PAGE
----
Upon arrival, he stayed with the local Modh Bania community while waiting for the ship travel arrangements. After learning Gandhi's plans, he and other elders warned Gandhi that England would tempt him to compromise his religion, and eat and drink in Western ways.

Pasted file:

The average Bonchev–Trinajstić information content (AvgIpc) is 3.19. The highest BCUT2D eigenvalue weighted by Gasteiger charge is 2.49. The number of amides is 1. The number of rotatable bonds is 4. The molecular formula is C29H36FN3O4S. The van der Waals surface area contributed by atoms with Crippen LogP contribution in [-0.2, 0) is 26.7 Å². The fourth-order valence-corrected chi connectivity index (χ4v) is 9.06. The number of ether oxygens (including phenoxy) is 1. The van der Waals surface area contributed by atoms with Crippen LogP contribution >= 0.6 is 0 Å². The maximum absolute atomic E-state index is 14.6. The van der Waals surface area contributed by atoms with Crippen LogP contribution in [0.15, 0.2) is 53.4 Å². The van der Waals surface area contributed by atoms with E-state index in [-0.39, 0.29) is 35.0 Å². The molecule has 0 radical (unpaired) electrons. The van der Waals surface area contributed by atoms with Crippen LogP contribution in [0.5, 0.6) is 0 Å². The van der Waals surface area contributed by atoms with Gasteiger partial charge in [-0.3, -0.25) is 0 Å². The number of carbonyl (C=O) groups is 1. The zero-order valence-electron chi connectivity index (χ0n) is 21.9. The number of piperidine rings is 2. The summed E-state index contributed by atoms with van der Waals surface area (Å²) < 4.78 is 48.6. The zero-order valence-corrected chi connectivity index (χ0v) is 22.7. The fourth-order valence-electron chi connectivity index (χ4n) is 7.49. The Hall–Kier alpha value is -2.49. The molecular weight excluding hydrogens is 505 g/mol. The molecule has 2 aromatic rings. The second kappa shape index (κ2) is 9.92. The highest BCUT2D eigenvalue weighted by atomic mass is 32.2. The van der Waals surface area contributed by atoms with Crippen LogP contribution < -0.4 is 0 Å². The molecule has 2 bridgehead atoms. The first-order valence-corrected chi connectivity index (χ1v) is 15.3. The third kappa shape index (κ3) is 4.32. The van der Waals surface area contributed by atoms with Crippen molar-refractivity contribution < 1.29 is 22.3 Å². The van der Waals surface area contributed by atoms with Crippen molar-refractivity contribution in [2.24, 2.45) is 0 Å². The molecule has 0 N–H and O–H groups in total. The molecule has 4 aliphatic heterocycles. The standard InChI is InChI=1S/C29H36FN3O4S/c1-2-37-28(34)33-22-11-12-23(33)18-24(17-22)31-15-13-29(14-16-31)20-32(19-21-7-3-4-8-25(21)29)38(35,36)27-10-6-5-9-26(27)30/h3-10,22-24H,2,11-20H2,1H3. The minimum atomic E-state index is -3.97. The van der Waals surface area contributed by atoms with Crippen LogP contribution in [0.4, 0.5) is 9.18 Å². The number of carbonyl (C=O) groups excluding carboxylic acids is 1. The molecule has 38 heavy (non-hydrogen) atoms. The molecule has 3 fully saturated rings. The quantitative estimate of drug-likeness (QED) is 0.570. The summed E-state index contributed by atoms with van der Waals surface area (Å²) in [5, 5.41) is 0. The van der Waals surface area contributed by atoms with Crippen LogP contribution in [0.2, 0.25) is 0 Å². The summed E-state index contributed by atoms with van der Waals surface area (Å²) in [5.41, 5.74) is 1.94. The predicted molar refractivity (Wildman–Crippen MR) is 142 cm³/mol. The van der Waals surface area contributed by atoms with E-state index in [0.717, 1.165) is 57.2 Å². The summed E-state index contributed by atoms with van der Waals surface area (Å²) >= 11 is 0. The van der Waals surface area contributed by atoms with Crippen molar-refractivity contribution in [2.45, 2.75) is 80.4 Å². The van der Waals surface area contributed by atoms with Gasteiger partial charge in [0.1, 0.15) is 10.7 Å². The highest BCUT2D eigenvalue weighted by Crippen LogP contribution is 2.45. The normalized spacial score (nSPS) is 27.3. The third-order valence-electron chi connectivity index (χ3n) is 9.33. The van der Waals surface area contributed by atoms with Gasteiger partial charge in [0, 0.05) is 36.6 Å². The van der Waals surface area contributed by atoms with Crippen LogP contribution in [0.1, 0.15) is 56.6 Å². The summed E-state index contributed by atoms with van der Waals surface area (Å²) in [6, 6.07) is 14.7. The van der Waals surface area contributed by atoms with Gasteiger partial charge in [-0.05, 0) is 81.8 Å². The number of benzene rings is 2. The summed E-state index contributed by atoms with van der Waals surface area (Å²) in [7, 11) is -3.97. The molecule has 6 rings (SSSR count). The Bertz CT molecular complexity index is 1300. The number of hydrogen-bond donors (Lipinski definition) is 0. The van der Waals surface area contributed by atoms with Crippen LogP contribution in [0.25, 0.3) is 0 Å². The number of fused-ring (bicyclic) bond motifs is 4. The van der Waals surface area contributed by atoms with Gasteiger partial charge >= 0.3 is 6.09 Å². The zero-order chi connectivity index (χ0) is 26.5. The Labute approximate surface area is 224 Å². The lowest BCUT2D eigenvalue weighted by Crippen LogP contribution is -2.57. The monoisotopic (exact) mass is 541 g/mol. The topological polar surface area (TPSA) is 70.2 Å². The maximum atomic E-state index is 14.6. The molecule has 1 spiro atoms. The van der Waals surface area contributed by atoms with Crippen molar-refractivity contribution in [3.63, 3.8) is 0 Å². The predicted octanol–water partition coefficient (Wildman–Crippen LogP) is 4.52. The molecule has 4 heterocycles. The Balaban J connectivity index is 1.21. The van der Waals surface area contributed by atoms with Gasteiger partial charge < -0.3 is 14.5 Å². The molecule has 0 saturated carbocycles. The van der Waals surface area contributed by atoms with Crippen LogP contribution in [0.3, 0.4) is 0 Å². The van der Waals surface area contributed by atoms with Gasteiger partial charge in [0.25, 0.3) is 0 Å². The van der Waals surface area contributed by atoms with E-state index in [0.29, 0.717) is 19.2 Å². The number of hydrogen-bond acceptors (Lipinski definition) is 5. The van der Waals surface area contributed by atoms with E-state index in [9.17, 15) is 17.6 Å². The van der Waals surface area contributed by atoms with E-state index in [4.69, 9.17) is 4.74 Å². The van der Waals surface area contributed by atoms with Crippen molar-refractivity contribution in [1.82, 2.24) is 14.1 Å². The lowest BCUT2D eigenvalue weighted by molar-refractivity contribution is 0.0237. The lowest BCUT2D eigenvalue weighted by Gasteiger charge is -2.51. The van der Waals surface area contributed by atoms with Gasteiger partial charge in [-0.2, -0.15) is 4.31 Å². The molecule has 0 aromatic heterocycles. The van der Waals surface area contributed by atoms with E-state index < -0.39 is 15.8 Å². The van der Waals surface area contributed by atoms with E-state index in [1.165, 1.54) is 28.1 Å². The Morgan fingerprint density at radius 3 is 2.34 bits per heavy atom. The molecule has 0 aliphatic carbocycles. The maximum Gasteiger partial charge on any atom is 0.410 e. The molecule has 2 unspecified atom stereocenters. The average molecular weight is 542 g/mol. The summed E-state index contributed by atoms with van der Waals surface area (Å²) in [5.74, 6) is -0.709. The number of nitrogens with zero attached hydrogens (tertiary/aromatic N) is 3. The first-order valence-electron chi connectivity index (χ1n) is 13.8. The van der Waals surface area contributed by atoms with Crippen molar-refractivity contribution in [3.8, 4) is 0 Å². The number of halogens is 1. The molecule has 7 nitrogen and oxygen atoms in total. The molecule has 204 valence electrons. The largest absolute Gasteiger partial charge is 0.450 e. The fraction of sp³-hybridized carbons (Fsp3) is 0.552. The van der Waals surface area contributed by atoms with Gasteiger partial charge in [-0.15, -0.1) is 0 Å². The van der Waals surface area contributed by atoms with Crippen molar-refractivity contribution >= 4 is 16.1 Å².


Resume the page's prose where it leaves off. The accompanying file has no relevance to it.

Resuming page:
in Porbandar (also known as Sudamapuri), a coastal town on the Kathiawar Peninsula and then part of the small princely state of Porbandar in the Kathiawar Agency of the Indian Empire.Writing many years later, Mohandas described with regret the lustful feelings he felt for his young bride, "even at school I used to think of her, and the thought of nightfall and our subsequent meeting was ever haunting me." He later recalled feeling jealous and possessive of her, such as when she would visit a temple with her girlfriends, and being sexually lustful in his feelings for her.In January 1888, he enrolled at Samaldas College in Bhavnagar State, then the sole degree-granting institution of higher education in the region.As a child, Gandhi was described by his sister Raliat as "restless as mercury, either playing or roaming about.One of his favourite pastimes was twisting dogs' ears." The Indian classics, especially the stories of Shravana and king Harishchandra, had a great impact on Gandhi in his childhood.In his autobiography, he admits that they left an indelible impression on his mind.He writes: "It haunted me and I must have acted Harishchandra to myself times without number." Gandhi's early self-identification with truth and love as supreme values is traceable to these epic characters.As many displaced Hindus, Muslims, and Sikhs made their way to their new lands, religious violence broke out, especially in the Punjab and Bengal.Eschewing the official celebration of independence in Delhi, Gandhi visited the affected areas, attempting to provide solace.He was imprisoned for many years, upon many occasions, in both South Africa and India.He lived modestly in a self-sufficient residential community and wore the traditional Indian dhoti and shawl, woven with yarn hand-spun on a charkha.